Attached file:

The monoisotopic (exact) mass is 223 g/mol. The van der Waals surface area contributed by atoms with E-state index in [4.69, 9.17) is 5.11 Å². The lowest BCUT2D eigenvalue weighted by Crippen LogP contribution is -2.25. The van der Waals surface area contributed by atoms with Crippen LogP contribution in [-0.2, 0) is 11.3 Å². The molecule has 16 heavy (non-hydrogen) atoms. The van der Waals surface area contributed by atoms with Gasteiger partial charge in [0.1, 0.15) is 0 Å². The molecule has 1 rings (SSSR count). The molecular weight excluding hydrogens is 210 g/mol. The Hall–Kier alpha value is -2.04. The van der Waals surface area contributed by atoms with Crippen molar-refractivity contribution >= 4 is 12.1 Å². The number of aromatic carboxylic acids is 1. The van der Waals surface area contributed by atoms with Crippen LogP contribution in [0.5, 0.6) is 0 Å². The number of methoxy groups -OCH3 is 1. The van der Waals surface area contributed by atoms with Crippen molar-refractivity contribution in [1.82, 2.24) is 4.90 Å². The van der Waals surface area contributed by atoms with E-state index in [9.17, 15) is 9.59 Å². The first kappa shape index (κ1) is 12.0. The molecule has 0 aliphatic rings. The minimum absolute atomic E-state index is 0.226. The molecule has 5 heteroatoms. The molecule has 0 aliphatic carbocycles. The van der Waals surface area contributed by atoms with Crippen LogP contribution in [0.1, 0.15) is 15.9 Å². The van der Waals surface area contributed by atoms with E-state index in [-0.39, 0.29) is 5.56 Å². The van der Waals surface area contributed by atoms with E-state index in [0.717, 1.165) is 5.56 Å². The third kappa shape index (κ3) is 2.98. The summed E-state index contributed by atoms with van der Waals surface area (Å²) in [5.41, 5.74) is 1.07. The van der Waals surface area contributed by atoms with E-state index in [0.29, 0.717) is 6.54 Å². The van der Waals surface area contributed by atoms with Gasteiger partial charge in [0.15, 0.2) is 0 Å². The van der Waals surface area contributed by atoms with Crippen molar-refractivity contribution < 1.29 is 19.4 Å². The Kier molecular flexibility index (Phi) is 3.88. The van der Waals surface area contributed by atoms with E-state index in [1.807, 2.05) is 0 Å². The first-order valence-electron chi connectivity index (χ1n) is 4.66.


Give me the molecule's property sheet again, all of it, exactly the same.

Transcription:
The monoisotopic (exact) mass is 223 g/mol. The van der Waals surface area contributed by atoms with E-state index in [4.69, 9.17) is 5.11 Å². The lowest BCUT2D eigenvalue weighted by Crippen LogP contribution is -2.25. The van der Waals surface area contributed by atoms with Crippen LogP contribution in [-0.2, 0) is 11.3 Å². The molecule has 16 heavy (non-hydrogen) atoms. The van der Waals surface area contributed by atoms with Gasteiger partial charge in [0.1, 0.15) is 0 Å². The molecule has 1 rings (SSSR count). The molecular weight excluding hydrogens is 210 g/mol. The Hall–Kier alpha value is -2.04. The van der Waals surface area contributed by atoms with Crippen molar-refractivity contribution >= 4 is 12.1 Å². The number of aromatic carboxylic acids is 1. The van der Waals surface area contributed by atoms with Crippen LogP contribution in [0.5, 0.6) is 0 Å². The number of methoxy groups -OCH3 is 1. The van der Waals surface area contributed by atoms with Crippen molar-refractivity contribution in [1.82, 2.24) is 4.90 Å². The van der Waals surface area contributed by atoms with E-state index in [9.17, 15) is 9.59 Å². The first kappa shape index (κ1) is 12.0. The molecule has 0 aliphatic rings. The minimum absolute atomic E-state index is 0.226. The molecule has 5 heteroatoms. The molecule has 0 aliphatic carbocycles. The van der Waals surface area contributed by atoms with Crippen LogP contribution in [0.1, 0.15) is 15.9 Å². The van der Waals surface area contributed by atoms with E-state index in [-0.39, 0.29) is 5.56 Å². The van der Waals surface area contributed by atoms with E-state index in [0.717, 1.165) is 5.56 Å². The third kappa shape index (κ3) is 2.98. The summed E-state index contributed by atoms with van der Waals surface area (Å²) in [5.41, 5.74) is 1.07. The van der Waals surface area contributed by atoms with E-state index in [0.29, 0.717) is 6.54 Å². The van der Waals surface area contributed by atoms with Gasteiger partial charge in [0.15, 0.2) is 0 Å². The van der Waals surface area contributed by atoms with Crippen molar-refractivity contribution < 1.29 is 19.4 Å². The Kier molecular flexibility index (Phi) is 3.88. The van der Waals surface area contributed by atoms with E-state index in [1.807, 2.05) is 0 Å². The first-order valence-electron chi connectivity index (χ1n) is 4.66.